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1  Little-known music of all eras / New recordings / Re: Johann Strauss II, Blindekuh and the other operettas on: April 28, 2020, 10:13:50 am
There is some lovely music here.

Indeed there is! I remember when I was collecting the Marco Polo Edition being particularly excited when a volume contained a dance arrangement from one of the more unfamiliar operettas (there are an average of five from each work, usually a splendid waltz, a quadrille, a French polka, a polka-mazurka and a quick polka). The performances were always good although sometimes the tempi adopted for the quadrilles might be questioned... Back in the 1980s it was impossible to predict that so much Johann Strauss I, Johann Strauss II, Josef Strauss, Eduard Strauss, Carl Michael Ziehrer, etc. would be recorded.

2  Little-known music of all eras / New recordings / Johann Strauss II, Blindekuh and the other operettas on: April 27, 2020, 11:48:20 am
With the very welcome Naxos release of Strauss's Blindekuh (1878), the number of his operettas complete on disc continues to expand - a great chance to explore the little-known works apart from the usual (magnificent) suspects Die Fledermaus, Eine Nacht in Venedig and Der Zigeunerbaron. I have tried to compile a list of recommendations for the more obscure scores below (highlighted in bold), omitting the three works already mentioned:

Indigo und die vierzig Rauber [Indigo and the Forty Thieves] (1871) - no complete recording at present

Der Carneval in Rom [Carnival in Rome] (1873) - CPO 777 405-2

Die Fledermaus [The Bat] (1874) - various

Cagliostro in Wien [Cagliostro in Vienna] (1875) - no complete recording at present

Prinz Methusalem [Prince Methusalem] (1877) - CPO 777 747-2

Blindekuh [Blind-Man's Buff] (1878) - Naxos 8.660434-35

Das Spitzentuch der Konigin [The Queen's Lace Handkerchief] (1880) - CPO 777 406-2

Der lustige Krieg [The Merry War] (1881) - no complete recording at present (I think an ORF broadcast was available at some point)

Eine Nacht in Venedig [A Night in Venice] (1883) - various

Der Zigeunerbaron [The Gypsy Baron] (1885) - various

Simplicius (1887) - originally EMI Classics 7243 5 57009 2 6, now in a 10-disc Warner box 9846642

Furstin Ninetta [Princess Ninetta] (1893) - Naxos 8.660227-28

Jabuka (1894) - Naxos 8.660216-17

Waldmeister [Woodruff] (1895) - no complete recording at present although the website of the Johann Strauss Society of Great Britain states that "Johann Strauss's operetta Waldmeister is being recorded in January 2020 for release in 2021"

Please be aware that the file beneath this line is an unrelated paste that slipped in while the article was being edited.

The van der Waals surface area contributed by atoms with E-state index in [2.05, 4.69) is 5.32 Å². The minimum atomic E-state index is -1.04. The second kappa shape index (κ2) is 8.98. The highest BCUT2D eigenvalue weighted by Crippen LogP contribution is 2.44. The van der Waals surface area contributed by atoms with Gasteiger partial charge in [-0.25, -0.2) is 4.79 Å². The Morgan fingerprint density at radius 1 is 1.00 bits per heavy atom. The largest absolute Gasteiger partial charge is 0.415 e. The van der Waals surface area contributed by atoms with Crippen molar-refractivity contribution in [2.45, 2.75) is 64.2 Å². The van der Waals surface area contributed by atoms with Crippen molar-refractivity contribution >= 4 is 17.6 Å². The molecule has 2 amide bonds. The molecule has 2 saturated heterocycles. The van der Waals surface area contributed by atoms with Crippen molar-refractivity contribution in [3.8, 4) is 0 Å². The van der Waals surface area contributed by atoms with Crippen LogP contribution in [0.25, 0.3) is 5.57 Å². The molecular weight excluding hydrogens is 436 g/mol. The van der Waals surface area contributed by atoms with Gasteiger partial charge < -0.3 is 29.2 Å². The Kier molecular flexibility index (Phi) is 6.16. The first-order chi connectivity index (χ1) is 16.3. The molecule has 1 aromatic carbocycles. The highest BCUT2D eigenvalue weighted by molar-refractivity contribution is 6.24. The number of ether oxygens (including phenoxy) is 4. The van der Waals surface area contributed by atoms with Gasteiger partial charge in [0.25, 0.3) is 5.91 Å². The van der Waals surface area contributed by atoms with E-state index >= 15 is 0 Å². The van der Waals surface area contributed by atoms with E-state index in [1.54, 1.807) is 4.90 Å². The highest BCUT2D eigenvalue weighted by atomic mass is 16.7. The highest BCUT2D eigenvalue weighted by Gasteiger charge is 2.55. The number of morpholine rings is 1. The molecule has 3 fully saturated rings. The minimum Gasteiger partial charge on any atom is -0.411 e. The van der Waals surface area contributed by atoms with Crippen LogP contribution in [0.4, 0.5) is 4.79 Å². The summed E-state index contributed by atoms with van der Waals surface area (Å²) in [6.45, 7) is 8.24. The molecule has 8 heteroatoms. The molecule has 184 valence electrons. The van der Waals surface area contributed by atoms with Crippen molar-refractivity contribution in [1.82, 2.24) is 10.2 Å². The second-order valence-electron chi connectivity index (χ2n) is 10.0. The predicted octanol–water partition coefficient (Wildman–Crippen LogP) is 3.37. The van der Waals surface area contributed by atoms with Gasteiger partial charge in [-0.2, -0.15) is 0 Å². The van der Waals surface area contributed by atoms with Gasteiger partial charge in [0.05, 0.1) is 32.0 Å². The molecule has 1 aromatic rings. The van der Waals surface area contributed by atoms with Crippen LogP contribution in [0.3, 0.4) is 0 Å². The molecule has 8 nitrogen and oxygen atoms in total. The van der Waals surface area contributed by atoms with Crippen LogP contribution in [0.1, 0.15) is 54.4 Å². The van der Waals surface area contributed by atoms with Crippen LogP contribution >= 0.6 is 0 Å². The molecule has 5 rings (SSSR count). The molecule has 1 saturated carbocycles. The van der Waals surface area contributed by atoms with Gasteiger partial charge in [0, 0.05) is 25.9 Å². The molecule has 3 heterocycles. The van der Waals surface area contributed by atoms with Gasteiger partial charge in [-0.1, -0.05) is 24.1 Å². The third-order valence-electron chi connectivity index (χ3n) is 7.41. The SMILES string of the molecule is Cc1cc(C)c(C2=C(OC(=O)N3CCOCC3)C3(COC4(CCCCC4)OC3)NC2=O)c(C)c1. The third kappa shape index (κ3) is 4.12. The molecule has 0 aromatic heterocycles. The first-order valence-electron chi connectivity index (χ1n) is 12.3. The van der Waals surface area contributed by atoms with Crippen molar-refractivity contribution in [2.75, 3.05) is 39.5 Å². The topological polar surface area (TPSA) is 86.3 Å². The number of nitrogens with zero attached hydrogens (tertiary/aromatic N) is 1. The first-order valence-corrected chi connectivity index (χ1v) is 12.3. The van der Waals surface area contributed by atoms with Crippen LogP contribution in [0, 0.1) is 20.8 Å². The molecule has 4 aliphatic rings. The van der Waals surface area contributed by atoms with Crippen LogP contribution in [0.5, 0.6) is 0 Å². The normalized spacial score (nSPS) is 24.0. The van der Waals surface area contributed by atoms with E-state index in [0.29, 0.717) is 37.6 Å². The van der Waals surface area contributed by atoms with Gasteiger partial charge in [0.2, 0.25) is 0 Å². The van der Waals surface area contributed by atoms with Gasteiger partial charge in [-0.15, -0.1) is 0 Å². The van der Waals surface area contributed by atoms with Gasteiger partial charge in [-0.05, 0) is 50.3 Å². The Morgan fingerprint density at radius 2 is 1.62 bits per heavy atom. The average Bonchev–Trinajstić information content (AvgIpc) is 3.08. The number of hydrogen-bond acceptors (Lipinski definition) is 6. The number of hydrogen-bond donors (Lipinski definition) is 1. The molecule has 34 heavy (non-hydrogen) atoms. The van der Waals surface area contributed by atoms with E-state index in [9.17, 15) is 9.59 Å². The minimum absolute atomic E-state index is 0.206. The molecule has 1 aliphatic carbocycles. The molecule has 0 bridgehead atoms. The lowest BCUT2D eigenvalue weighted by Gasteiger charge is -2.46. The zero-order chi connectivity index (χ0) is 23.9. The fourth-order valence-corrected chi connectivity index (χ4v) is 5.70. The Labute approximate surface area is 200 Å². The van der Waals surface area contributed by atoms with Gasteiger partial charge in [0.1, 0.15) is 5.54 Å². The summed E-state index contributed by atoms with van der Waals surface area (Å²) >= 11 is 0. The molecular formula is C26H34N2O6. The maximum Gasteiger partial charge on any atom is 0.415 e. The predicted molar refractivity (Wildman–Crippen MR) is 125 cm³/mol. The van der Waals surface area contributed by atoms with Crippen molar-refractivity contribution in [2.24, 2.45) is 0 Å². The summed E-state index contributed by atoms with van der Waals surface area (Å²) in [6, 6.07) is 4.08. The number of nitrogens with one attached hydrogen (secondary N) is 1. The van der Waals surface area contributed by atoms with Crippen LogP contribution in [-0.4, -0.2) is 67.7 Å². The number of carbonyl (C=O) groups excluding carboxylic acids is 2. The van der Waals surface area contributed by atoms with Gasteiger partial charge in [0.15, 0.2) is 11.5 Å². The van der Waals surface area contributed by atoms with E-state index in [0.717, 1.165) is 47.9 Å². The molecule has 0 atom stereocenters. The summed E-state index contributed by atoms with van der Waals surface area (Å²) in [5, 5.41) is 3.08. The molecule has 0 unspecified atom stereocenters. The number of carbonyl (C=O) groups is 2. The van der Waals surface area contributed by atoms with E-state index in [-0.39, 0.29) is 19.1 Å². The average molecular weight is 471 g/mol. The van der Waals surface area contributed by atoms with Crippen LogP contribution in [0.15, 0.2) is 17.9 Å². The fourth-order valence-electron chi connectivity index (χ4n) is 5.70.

Die Gottin der Vernunft [The Goddess of Reason] (1897) - Naxos 8.660280-81

Please feel free to offer corrections (additional performances may be available on Youtube for example) as well as personal recommendations for the three more well-known works...

3  Little-known music of all eras / Discussion of obscure composers / Re: Stanley Bate (1911-1959) on: April 19, 2020, 10:24:09 am
There are a few chamber works by Bate which have been recorded:

Flute Sonata, Op.11 (1937), in a mixed British programme - Willowhayne Records MPR101

Violin Sonata No.1, Op.47 (1946), on an otherwise all-Arnell disc - Toccata Classics TOCC0492

There is also the Cello Concerto (1953), coupled with the Bax Cello Concerto - Lyrita SRCD 351

4  Little-known music of all eras / New recordings / Re: Havergal Brian's "Faust" on: April 18, 2020, 09:54:13 pm
As for Prometheus, I think it has always been hoped that the full score would turn up some day, but it's not looking hopeful, sixty years after it disappeared. It seems it would be a very big job, that the orchestra was very important. Still I imagine that a reconstruction has been seriously considered.

Given John Pickard's quite amazing re-orchestration of The Vision of Cleopatra (1907) as recorded by Dutton, such things are clearly possible in theory but in light of the sheer scale of Prometheus Unbound even if the original autograph surfaced the task of editing and making orchestral parts would probably necessitate a substantial grant from the National Lottery (some hope)! In the meantime it is incredibly fortuitous that Faust was recorded before the current lock-down crisis...

5  Little-known music of all eras / New recordings / Re: Ruth Gipps on Chandos on: April 18, 2020, 09:43:57 pm
The 4th Symphony was greatly admired by Arthur Bliss, no mean judge having previously been on the "reading panel" at the BBC. Certainly the splendid recent performance of the 3rd under Rumon Gamba (see the archive) leads me to hope that his close relationship with Chandos may bring about a commercial release for this extremely attractive score. Incidentally, it is easy to overlook the fact that her very fine Horn Concerto is available on an enterprising multi-composer Lyrita disc -

6  Little-known music of all eras / Discussion of obscure composers / Re: Stanley Bate (1911-1959) on: April 18, 2020, 09:27:09 pm
Piano Concerto No.3 (1951-52) is in the British and Irish Music archive, splendidly played by the composer under Guy Harrison - it is well worth a modern revival. I don't know of any off-air recordings of the violin concertos but I suspect that they would be equally rewarding.

7  Little-known music of all eras / New recordings / Re: Ruth Gipps on Chandos on: April 15, 2020, 02:16:16 am